The European Insurance and Occupational Pensions Authority (EIOPA) has decided to follow the Financial Conduct Authority (FCA) and develop guidelines for Member State competent authorities on product oversight and governance for consumer products. This represents the developing move away from consumer protection measures at point of sale (i.e. status disclosure and product information) towards a more intrusive and pre-emptive regulatory approach. Clearly, like the FCA, EIOPA will expect firms to have in place advanced systems in order to ensure that products are not sold to the wrong markets.

This consultation follows a mandate given by the Joint Committee of the European Supervisory Authorities (ESAs) after it published a Joint Position of the ESAs on Manufacturers’ Product and Oversight & Governance Processes (November 2013). EIOPA sees its mandate to issue guidelines in the light of Article 41(1) of Solvency II: ‘Member States shall require all insurance and reinsurance undertakings to have in place an effective system of governance which provides for sound and prudent management of the business’.

Among the implications of the guidelines is that firms will need to take a much more robust approach to product testing. This may include undertaking stress-tests which take into account changes in the financial strength of the firm as well as reviews of how policy terms and conditions may impact the target audience and whether products may be affected by changing tax environments.

For the general insurance market, EIOPA suggests that an assessment of a product may include a review of the expected claims ratio and claims payment policy. This would require firms to review products should the claims ratio be higher or lower than expected. Firms would also have to take into account whether products overlap with coverage already provided to customers. Terms and conditions should be reviewed to see if they meet the needs of the target audience and reviewed to ensure that that audience understands the policy terms and limitations.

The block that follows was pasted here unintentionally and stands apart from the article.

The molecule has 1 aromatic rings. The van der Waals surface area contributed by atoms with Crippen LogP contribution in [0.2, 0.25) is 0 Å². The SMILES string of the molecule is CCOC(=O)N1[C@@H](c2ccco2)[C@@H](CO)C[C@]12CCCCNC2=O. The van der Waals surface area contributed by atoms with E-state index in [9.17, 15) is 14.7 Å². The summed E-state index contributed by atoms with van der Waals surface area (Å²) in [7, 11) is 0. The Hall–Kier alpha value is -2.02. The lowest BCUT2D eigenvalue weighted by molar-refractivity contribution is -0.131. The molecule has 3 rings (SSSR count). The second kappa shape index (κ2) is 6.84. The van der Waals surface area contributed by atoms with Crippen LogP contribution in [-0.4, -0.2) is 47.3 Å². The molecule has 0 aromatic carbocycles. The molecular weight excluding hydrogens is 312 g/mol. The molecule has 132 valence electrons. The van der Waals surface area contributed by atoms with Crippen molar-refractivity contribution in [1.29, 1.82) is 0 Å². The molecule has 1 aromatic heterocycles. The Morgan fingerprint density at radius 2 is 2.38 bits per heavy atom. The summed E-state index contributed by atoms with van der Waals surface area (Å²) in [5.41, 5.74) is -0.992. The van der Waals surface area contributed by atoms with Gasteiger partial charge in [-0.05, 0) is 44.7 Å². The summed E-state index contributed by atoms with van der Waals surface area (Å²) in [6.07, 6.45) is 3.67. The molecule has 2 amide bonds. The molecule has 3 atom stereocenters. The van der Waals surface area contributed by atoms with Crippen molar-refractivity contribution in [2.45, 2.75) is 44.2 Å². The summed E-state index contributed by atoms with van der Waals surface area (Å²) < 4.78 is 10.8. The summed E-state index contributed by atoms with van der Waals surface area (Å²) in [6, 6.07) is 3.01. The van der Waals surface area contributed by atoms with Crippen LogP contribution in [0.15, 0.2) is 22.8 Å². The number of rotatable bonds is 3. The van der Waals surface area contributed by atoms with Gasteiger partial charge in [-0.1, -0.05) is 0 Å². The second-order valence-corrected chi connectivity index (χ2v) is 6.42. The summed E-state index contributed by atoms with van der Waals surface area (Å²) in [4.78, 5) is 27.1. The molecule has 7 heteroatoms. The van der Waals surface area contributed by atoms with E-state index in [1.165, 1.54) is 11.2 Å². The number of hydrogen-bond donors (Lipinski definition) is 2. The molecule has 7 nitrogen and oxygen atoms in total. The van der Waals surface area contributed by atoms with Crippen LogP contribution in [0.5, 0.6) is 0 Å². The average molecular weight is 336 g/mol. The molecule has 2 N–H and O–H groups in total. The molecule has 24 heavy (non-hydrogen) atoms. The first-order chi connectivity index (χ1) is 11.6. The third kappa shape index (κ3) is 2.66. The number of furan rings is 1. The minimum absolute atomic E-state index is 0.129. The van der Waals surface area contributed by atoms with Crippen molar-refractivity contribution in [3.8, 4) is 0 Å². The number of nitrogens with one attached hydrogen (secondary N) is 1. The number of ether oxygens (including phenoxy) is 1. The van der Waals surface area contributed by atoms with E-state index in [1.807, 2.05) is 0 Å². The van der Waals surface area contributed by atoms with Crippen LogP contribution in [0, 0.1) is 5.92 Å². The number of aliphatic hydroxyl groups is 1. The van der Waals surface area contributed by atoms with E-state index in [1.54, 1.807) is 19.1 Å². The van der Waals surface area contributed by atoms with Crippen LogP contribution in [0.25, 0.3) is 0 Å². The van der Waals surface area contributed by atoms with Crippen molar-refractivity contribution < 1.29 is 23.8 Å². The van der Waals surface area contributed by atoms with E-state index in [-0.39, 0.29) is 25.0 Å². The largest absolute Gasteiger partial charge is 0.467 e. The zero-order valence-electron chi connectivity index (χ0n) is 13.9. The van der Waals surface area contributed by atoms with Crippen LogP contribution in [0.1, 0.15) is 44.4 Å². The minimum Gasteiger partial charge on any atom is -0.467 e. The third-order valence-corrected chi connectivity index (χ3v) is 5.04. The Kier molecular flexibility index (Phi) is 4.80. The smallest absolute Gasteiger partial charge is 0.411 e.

For the investment market, product testing should consider what would happen to the risk and reward profile of the product following changes to the value and liquidity of the underlying assets, how the risk-reward profile of the product is balanced and how might the tax environment change the product outcomes.

EIOPA is seeking feedback on the following 12 guidelines:

  • Establishment of product governance and oversight arrangements.
  • Role of the manufacturer’s administrative, management or supervisory body.
  • Review of product governance and oversight arrangements.
  • Management of conflicts of interest in product design.
  • Target market.
  • Knowledge and ability of staff involved in the design of products.
  • Product testing.
  • Product monitoring.
  • Remedial action.
  • Distribution channels.
  • Outsourcing of the product design.
  • Documentation of product governance and oversight arrangements.

Responses are due by January 23, 2015.

For our insight into product governance please refer to our briefing Beyond law: understanding the scope of conduct regulation, April 2014

For further information: EIOPA Guidelines on product oversight and governance arrangements by insurance undertakings, 27 October 2014